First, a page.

On an individual level, users who’ve been able to access their apps and accounts with one password should expect more complex login requirements in the years ahead, according to Greg Edwards, CEO of Watchpoint, the Cedar Rapids-based cybersecurity firm.
Ease of access to data and the internet is “now at its height”, Mr. Edwards told Cedar Rapids’ Downtown Rotary club earlier this year, and users should expect more safe- guards that will take time and effort to navigate. Instead of a single password, he said multi-factor authentication will become the norm, likely with additional safeguards such as answering a personal question or identifying an image they previously selected from a grouping. Biometrics such as facial recognition or a fingerprint could also become part of the mix.
“And really what I think will be the ultimate way to protect people’s networks and their logins will be a key, so that you have an actual hardware key,” Mr. Edwards said, referring to such increasingly popular devices as the YubiKey from Yubico. “You log in and press the button, and it’s an encrypted key that says ‘yes, this is me.’”
YubiKey is a small device that looks like a thumb drive and retails for about $50. When plugged into a USB port, the device can complete the second half of a multi-factor authentication test by verifying it’s you logging in, providing a new level of physical security while also simplifying the process of accessing online services like Google, Facebook and Dropbox. Different key models offer different functions, but the most basic function when activated by a touch sensor is to create a character string that implements a one-time password.
Global regulation hits home
Another reason that the data security can’t be left solely to the IT department is the move to regulate data-collecting companies such as Facebook and Google more tightly.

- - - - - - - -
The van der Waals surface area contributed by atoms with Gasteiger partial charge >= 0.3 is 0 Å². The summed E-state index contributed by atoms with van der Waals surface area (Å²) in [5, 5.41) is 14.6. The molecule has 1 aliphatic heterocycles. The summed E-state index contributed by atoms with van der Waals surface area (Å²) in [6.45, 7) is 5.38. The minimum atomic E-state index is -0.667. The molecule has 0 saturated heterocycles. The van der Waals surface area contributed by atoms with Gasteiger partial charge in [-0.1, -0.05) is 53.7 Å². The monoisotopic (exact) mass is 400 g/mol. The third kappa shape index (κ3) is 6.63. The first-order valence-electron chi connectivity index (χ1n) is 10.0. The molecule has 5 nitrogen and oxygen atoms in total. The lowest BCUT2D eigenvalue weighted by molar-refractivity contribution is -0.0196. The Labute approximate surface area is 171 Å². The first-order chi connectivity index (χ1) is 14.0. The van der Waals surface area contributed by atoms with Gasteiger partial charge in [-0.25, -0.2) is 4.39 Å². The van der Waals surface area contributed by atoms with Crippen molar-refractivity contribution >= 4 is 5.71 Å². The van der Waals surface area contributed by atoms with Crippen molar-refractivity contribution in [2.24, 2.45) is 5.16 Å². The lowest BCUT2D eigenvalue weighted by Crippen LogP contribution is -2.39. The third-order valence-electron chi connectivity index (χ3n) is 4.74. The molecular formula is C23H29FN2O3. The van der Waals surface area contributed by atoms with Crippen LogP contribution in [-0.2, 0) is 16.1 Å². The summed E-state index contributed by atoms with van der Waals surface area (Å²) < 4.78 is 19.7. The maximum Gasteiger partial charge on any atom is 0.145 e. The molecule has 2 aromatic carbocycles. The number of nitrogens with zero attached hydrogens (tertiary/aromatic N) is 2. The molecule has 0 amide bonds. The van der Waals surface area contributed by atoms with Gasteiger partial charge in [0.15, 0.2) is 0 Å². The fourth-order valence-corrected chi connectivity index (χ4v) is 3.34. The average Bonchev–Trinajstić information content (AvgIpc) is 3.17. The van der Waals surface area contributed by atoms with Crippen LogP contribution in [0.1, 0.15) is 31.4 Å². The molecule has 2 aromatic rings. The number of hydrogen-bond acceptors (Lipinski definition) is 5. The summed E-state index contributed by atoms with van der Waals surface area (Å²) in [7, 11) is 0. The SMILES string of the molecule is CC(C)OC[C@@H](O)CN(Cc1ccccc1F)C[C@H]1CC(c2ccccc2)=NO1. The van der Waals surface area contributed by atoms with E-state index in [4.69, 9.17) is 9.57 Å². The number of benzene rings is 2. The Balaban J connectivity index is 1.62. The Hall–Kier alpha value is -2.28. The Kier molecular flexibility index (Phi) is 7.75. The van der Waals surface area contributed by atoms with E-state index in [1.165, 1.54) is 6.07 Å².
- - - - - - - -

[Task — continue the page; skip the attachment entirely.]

A pivotal moment in that movement arrived on May 25 when the European Union’s General Data Protection Regulation (GDPR) took effect.
Under GDPR, data subjects have “lots of rights with respect to their information,” according to Jason Sytsma, an attorney at Shuttleworth & Ingersoll in Cedar Rapids specializing in intellectual property, data privacy and security.
Those include the right to obtain copies of the information companies collect about them on the web, the right to ask social media companies like Facebook or Google what information they’re collecting and whom they’re transferring it to, and the right to have most or all of their information deleted from social platforms.
Companies that collect consumer data online already face potential scrutiny from the Federal Trade Commission when data breaches occur, according to Mr. Sytsma, and the state of California has had its Online Privacy Protection Act in effect since 2003. That law requires websites to have privacy policies expressed in plain English and to identify the types of information they collect, who might use it and how their online activities could be tracked.
California followed that law with passage of the California Consumer Privacy Act of 2018, or AB 375, in June of this year. The law, set to go into effect in 2020, places even stricter controls on the way companies doing business in the state use consumer data. It sailed through the California State Assembly unopposed with significant support from the business community in order to head off a ballot initiative that would have gone much further, supported by a statewide consumer privacy group.
With GDPR taking effect, and California’s AB 375 looming on the horizon, many businesses will have to invest in compliance measures, Mr. Sytsma said, although not necessarily all. AB 375, for instance, does not apply to companies with less than $25 million in revenue, those interfacing with fewer than 50,000 consumers annually or those not in the business of selling personal information.
GDPR covers companies established in Europe or their subsidiaries in other countries, companies outside the European Union that offer goods or services to “data subjects” in the EU, and entities outside Europe monitoring the behavior of EU data subjects using tools such as cookies.